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Determinants of Access to Physician Services in Italy: A Latent Class Seemingly Unrelated Probit Approach

  • Vincenzo Atella

    ()

    (University of Rome II - Faculty of Economics)

  • Francesco Brindisi

    ()

    (Columbia University - Department of Economics
    University of Rome II - Faculty of Economics)

  • Partha Deb

    ()

    (City University of New York - Department of Economics)

  • Furio C. Rosati

    ()

    (UCW Project - University of Rome II - Faculty of Economics)

We examine access to general practitioners, public and private specialists in Italy. We develop a novel model using finite mixtures of probit models that provides a rich and flexible functional form. The mixed distribution is flexible and can accommodate non-normality of response probabilities. The empirical analysis shows that patient behavior can be clustered in two latent classes, and that it changes according to the kind of physician service demanded and the latent class to which the individual belongs. We find that income strongly influences the mix of services. Richer individuals are less likely to seek care from GPs and more likely to seek care from specialists, and especially private specialists. Health status and societal vulnerability are the most important indicators of class membership

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Paper provided by Tor Vergata University, CEIS in its series CEIS Research Paper with number 36.

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Length: 23
Date of creation: 26 Sep 2003
Date of revision:
Handle: RePEc:rtv:ceisrp:36
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  1. Gerdtham, Ulf-G. & Johannesson, Magnus, 2000. "Income-related inequality in life-years and quality-adjusted life-years," Journal of Health Economics, Elsevier, vol. 19(6), pages 1007-1026, November.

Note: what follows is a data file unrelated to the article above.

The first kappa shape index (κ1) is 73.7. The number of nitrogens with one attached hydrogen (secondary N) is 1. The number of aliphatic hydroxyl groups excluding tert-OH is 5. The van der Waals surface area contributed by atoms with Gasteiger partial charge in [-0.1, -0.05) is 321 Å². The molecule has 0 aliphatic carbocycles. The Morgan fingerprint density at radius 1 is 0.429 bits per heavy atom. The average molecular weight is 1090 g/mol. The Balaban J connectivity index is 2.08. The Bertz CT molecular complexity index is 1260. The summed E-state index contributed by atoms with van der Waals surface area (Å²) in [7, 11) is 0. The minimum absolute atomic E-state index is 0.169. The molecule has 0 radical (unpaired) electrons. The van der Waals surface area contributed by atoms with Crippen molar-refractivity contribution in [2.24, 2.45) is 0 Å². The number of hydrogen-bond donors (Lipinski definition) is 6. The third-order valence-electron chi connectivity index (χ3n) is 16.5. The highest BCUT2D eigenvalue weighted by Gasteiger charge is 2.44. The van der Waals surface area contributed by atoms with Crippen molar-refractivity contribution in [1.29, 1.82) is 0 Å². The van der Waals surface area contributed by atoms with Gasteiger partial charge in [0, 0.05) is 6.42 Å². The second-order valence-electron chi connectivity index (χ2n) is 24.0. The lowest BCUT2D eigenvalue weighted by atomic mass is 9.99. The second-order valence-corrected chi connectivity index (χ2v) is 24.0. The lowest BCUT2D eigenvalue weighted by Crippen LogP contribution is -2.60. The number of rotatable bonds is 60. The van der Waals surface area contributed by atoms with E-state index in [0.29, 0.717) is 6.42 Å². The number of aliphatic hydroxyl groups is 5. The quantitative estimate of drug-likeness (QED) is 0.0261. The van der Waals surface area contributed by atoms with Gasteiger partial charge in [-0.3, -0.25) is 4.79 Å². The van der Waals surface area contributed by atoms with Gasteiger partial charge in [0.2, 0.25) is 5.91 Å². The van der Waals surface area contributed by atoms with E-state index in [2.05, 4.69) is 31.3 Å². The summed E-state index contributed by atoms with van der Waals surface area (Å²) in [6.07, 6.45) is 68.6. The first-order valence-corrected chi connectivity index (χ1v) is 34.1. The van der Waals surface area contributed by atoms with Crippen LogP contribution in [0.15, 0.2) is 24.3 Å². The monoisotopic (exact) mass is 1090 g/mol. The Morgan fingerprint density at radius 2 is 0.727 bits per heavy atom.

2. Wedel, M, et al, 1993. "A Latent Class Poisson Regression Model for Heterogeneous Count Data," Journal of Applied Econometrics, John Wiley & Sons, Ltd., vol. 8(4), pages 397-411, Oct.-Dec..
  3. John F. Geweke & Michael P. Keane, 1997. "Mixture of normals probit models," Staff Report 237, Federal Reserve Bank of Minneapolis.
  4. Gritz, R. Mark, 1993. "The impact of training on the frequency and duration of employment," Journal of Econometrics, Elsevier, vol. 57(1-3), pages 21-51.
  5. Jonathan J. Morduch & Hall S. Stern, 1995. "Using Mixture Models to Detect Sex Bias in Health Outcomes in Bangladesh," Harvard Institute of Economic Research Working Papers 1728, Harvard - Institute of Economic Research.
  6. Wang, Peiming & Cockburn, Iain M & Puterman, Martin L, 1998. "Analysis of Patent Data--A Mixed-Poisson-Regression-Model Approach," Journal of Business & Economic Statistics, American Statistical Association, vol. 16(1), pages 27-41, January.
  7. Shinichi Sakata & Halbert White, 1998. "High Breakdown Point Conditional Dispersion Estimation with Application to S&P 500 Daily Returns Volatility," Econometrica, Econometric Society, vol. 66(3), pages 529-568, May.
  8. Deb, Partha & Trivedi, Pravin K., 2002. "The structure of demand for health care: latent class versus two-part models," Journal of Health Economics, Elsevier, vol. 21(4), pages 601-625, July.
  9. van Doorslaer, Eddy & Wagstaff, Adam & Bleichrodt, Han & Calonge, Samuel & Gerdtham, Ulf-G. & Gerfin, Michael & Geurts, Jose & Gross, Lorna & Hakkinen, Unto & Leu, Robert E., 1997. "Income-related inequalities in health: some international comparisons," Journal of Health Economics, Elsevier, vol. 16(1), pages 93-112, February.
  10. Propper, Carol, 2000. "The demand for private health care in the UK," Journal of Health Economics, Elsevier, vol. 19(6), pages 855-876, November.
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